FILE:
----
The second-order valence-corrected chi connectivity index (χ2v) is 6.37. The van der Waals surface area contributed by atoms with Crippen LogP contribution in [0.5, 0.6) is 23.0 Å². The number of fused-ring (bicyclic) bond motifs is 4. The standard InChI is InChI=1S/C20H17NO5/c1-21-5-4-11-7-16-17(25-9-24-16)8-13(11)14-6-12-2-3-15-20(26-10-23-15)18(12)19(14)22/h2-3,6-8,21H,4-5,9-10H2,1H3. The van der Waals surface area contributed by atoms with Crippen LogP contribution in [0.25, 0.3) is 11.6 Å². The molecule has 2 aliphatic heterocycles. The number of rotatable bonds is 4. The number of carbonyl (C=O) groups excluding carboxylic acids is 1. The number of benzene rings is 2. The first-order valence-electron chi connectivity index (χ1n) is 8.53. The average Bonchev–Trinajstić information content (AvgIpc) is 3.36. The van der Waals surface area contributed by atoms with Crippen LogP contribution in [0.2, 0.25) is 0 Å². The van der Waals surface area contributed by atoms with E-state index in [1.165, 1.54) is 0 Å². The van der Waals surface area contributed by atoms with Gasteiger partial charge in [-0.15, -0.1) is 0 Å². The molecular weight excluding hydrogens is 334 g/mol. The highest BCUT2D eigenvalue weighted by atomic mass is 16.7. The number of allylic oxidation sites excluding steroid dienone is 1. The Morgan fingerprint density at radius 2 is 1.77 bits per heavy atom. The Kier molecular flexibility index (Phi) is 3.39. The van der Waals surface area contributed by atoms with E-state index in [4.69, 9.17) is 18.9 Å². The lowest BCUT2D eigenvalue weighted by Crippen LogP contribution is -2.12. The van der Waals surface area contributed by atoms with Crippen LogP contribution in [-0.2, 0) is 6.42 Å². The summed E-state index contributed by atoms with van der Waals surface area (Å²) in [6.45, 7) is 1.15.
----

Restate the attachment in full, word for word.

The second-order valence-corrected chi connectivity index (χ2v) is 6.37. The van der Waals surface area contributed by atoms with Crippen LogP contribution in [0.5, 0.6) is 23.0 Å². The number of fused-ring (bicyclic) bond motifs is 4. The standard InChI is InChI=1S/C20H17NO5/c1-21-5-4-11-7-16-17(25-9-24-16)8-13(11)14-6-12-2-3-15-20(26-10-23-15)18(12)19(14)22/h2-3,6-8,21H,4-5,9-10H2,1H3. The van der Waals surface area contributed by atoms with Crippen LogP contribution in [0.25, 0.3) is 11.6 Å². The molecule has 2 aliphatic heterocycles. The number of rotatable bonds is 4. The number of carbonyl (C=O) groups excluding carboxylic acids is 1. The number of benzene rings is 2. The first-order valence-electron chi connectivity index (χ1n) is 8.53. The average Bonchev–Trinajstić information content (AvgIpc) is 3.36. The van der Waals surface area contributed by atoms with Crippen LogP contribution in [0.2, 0.25) is 0 Å². The van der Waals surface area contributed by atoms with E-state index in [1.165, 1.54) is 0 Å². The van der Waals surface area contributed by atoms with Gasteiger partial charge in [-0.15, -0.1) is 0 Å². The molecular weight excluding hydrogens is 334 g/mol. The highest BCUT2D eigenvalue weighted by atomic mass is 16.7. The number of allylic oxidation sites excluding steroid dienone is 1. The Morgan fingerprint density at radius 2 is 1.77 bits per heavy atom. The Kier molecular flexibility index (Phi) is 3.39. The van der Waals surface area contributed by atoms with E-state index in [4.69, 9.17) is 18.9 Å². The lowest BCUT2D eigenvalue weighted by Crippen LogP contribution is -2.12. The van der Waals surface area contributed by atoms with Crippen LogP contribution in [-0.2, 0) is 6.42 Å². The summed E-state index contributed by atoms with van der Waals surface area (Å²) in [6.45, 7) is 1.15.